#* Change the default ''raspberrypi'' host name to that of your choice eg.emoncms in the file <code>$ sudo nano /etc/ hostname</ code> [Ctrl+X] then [Y] then [Enter] to save and exit
#*and in the file <code>$ sudo nano /etc/hosts</code> [Ctrl+X] then [Y] then [Enter] to save and exit
#* Reboot the Pi and you should be able to SSH back in with <code>$ ssh [email protected]</code> if 'emoncms' was your chosen host name. ''Note: this won't work with all routers, you might need to set the Pi as a 'Fixed Host' in the router config''
#Install emoncms following [http://openenergymonitor.org/emon/emoncms/installing-ubuntu-debian-pi this guide] up to the end of section 7
this to the file the the need to the correct :
# Instead of emoncms3 on the OpenEnergyMonitor GitHub use <code> $ git clone git://github.com/emoncms/emoncms.git</code> as the GtiHub emoncms repo. This is a new 'modular' version of emoncms. Alternatively you could download the tar file from github an extract into /var/www:
#*sudo wget -O emoncms.tar.gz https://github.com/emoncms/emoncms/tarball/master<br>
#*tar xvfz emoncms.tar.gz<br>
#*sudo mv -i emoncms-emoncms-96885fe emoncms<br>
#*sudo wget -O raspberrypi.tar.gz https://github.com/emoncms/raspberrypi/tarball/master<br>
#*tar xvfz raspberrypi.tar.gz<br>
#*sudo mv -i emoncms-raspberrypi-b9703b5 raspberrypi<br></code>
#*'''NOTE''' that the commit part of the name (the code) will change with every new version on github so you need to replace with the correct value when renaming the folder
# Navigate to the emoncms modules folder <code>$ cd emoncms/Modules</code>
# Download the Raspberry Pi emoncms module into the Modules folder <code>$ git clone https://github.com/emoncms/raspberrypi.git</code>
# Now carry on following the [http: //openenergymonitor.org/emon/emoncms/installing-ubuntu-debian-pi emoncms install guide] section 8-10.
#* Note: since we're using the new modular version of emoncms the first bit of step 9 should be <code>$ cd /var/www/emoncms/</code>
# When you've finished you should be able to browse to Http://Pi IP address or Host/emoncms, create and account and test posting data with the 'try me' button in the API section.
Make sure Raspberry Pi’s UART is disconnected from the console and available for programs to use it.
# Backup cmdline.txt <code>$ sudo cp /boot/cmdline.txt /boot/cmdline_backup.txt</code>
# Edit cmdline.txt to remove references to Pi’s UART (ttyAMA0)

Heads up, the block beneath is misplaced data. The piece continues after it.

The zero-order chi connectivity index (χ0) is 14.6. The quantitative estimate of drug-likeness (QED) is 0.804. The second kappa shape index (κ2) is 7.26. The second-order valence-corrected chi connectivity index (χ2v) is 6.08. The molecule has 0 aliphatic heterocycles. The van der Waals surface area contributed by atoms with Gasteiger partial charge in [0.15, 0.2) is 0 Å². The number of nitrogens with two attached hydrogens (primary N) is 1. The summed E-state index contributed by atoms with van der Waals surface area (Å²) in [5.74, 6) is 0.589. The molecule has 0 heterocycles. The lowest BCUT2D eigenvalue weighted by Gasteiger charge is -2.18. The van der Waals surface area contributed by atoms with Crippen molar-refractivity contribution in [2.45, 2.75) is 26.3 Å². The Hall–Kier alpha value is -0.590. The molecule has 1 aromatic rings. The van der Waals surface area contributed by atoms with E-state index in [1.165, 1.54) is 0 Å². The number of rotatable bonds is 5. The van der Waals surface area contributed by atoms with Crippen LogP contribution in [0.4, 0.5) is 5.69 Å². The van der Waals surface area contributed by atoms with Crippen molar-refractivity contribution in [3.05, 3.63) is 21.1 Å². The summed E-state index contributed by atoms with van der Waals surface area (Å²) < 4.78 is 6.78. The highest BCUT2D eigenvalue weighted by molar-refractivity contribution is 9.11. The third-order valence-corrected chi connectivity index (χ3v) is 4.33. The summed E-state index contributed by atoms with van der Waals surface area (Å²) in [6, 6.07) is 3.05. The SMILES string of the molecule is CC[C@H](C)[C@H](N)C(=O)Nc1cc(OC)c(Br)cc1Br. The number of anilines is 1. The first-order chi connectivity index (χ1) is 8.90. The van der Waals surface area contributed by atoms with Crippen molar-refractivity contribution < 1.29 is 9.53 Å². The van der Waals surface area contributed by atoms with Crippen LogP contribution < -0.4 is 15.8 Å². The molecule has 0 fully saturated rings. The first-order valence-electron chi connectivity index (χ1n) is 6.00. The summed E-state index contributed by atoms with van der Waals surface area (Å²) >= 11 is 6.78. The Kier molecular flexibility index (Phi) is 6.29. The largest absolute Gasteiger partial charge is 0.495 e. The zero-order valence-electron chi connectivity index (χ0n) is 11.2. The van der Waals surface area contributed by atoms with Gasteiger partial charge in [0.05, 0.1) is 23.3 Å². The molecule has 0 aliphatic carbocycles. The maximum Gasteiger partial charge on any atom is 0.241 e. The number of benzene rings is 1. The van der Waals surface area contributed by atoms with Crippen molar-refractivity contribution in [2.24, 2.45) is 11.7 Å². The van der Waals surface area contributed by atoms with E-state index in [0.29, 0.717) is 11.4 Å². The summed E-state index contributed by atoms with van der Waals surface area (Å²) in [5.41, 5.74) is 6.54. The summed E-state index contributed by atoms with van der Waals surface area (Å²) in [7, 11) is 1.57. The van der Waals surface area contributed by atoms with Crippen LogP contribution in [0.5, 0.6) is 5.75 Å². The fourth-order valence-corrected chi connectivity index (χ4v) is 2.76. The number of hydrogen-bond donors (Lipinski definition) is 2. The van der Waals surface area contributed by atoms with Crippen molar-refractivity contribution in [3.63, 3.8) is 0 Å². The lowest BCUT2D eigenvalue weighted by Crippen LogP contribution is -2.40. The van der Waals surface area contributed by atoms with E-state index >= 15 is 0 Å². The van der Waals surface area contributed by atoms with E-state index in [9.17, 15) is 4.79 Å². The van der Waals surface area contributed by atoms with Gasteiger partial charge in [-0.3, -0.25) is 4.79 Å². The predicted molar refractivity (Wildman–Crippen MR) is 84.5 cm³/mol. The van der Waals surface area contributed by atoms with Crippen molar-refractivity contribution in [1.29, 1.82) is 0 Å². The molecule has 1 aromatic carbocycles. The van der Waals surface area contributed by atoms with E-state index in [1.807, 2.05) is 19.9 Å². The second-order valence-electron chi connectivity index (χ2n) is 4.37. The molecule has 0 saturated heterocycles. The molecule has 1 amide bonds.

the the of <code>//</code>
#* <code>$ sudo nano /boot/cmdline.txt</code>
#* edit it from <code>dwc_otg.lpm_enable=0 console=ttyAMA0,115200 kgdboc=ttyAMA0,115200 console=tty1 root=/dev/mmcblk0p2 rootfstype=ext4 elevator=deadline rootwait </code> to <code>dwc_otg.lpm_enable= 0 console= tty1 root= /dev/mmcblk0p2 rootfstype= ext4 elevator=deadline rootwait</code> [Ctrl+X] then [y] then [Enter] to save and exit
#* <code>$ sudo nano /etc/inittab</code> comment out the following line at the bottom of the file by adding a '#' at begining of: <code> T0:23:respawn:/ sbin/getty -L ttyAMA0 115200 vt100</ code> [Ctrl+X] then [y] then [Enter] to save and exit
#Reboot the Pi by <code>$ sudo reboot</code>
Install serial PHP libraries
# <code>$ sudo apt-get install php-pear php5-dev</code>
://.-./////. /./] [//.//upa----the/ ]
# <code>$ sudo pecl install channel:// pecl. php.net/dio- 0. 0.6</ code>
# <code> $ sudo nano / etc/ php5/ cli/ php. ini</ code> add <code>extension=dio. so</ code> to file in the beginning of the '';Dynamic Extensions;'' section on line 843 [Ctrl+X] then [ y] then [Enter] to save and exit
# Restart apache <code>$ sudo / etc/ init. d/ apache2 restart</ code>
# Connect the RFM12Pi on to Pi's GPIO taking care to line up pin 1 as show in photo above
# Test the RFM12Pi is working and receiving RFM12 data by viewing it's serial output. You will need a transmitting RFM12B node to see received transmissions.
#* <code>$ sudo apt- get install minicom</code>
#* <code>$ minicom - b 9600 - o - D /dev/ttyAMA0</code>
#* The default RFM12B settings are 868Mhz and network group 210
#* Type <code>4b</code> into the minicom serial window to change the RFM12B to 433Mhz and <code>xxg</code> to change network group with <code>x</ code> being the desired network group.
#* With the serial window open un-plug the RFM12Pi then plug it in to see the full list of available RF12 demo commands
#* The LED on the RFM12Pi should flash to indicate a data packet received and the raw data packet should come up in the serial window.
#* To exit minicom [CTRL+ A] then [X] then [Enter]
====Setup emoncms Raspberry Pi module====
# When you login to emoncms you should see Raspberry PI in the top menu bar, click to open the raspberry pi config page.
, the config and the in the
# Set your RFM12b frequency, group and RFM12BPi nodeid.